I have friends that never get involved in politics, not even to follow events in the news or discuss them with friends. Never mind support a party or run for office. Their choice, but they live in a world controlled by politicians, so are giving up any control they might have on a lot of things. Many of them still complain though.
Other friends had been trying to keep up to date with the political circus, especially in the US, and have now thrown up their hands in despair. Hopefully, they will be back.
For myself, I think our purpose, if we must have one, is to enjoy life, to learn and improve ourselves, and to leave our bit of the world a slightly better place when we die. So I follow politics for the enjoyment of watching the antics, and to learn about it. Stephen Harper taught us all about prorogation, Trump about impeachment, Iowa about caucuses, and Boris Johnson - well, I'm not sure. Right now, it's the US that has my focus.
I don't discuss politics that much, especially with people not sharing my views. I know that's wrong, but I sit left of centre, and have found most of the right of centre people I talk to have ideas based more on emotions than facts. They are running more on a belief system, which one can't refute, any more than you can convince a Mormon the real god is not theirs, but Vishnu. And I can't be bothered anymore to try, other than learning where they stand and moving on. As long as you aren't harming anyone, I'm fine with people believing in whatever they want, be it gods or the evil of all corporations or the existence of UFO's.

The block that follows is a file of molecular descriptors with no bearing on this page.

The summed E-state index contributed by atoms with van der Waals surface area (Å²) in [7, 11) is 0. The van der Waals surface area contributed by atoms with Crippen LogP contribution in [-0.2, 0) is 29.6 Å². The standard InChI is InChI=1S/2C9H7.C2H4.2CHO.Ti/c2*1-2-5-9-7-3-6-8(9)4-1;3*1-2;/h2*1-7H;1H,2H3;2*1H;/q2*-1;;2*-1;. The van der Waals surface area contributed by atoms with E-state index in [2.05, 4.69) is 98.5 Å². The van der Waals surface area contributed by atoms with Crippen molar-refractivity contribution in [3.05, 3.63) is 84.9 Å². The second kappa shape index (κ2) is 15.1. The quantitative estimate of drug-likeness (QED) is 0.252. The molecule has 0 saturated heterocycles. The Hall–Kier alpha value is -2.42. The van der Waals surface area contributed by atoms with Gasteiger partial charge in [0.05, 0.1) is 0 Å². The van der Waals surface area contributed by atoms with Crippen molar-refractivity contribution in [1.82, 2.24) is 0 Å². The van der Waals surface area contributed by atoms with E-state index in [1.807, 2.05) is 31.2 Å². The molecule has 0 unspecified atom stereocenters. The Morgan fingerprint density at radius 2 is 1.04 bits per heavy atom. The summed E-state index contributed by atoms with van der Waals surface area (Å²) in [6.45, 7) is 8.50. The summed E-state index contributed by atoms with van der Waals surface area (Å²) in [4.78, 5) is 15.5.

Except, in the US, where Trump and his supporters are harming people, and democracy. Not that I can do much directly here from Canada, but I can at least stay informed and spread the word. Which raises the issue - how to stay informed? Where can you get reliable information from?
Trump himself sends out a stream of information via his Twitter feed, but I consider it a source of continuous #FakeNews. I have subscriptions to the Guardian Weekly and the Washington Post, and follow Google News for links to various site/stories. But it takes time to filter through it all and decide which information is reliable. This chart examines the bias of various news sources, but you have to trust the methodology they followed, described here. Or at least read what it was. I deliberately ignore sites on either edge of the spectrum. I just can't be arsed.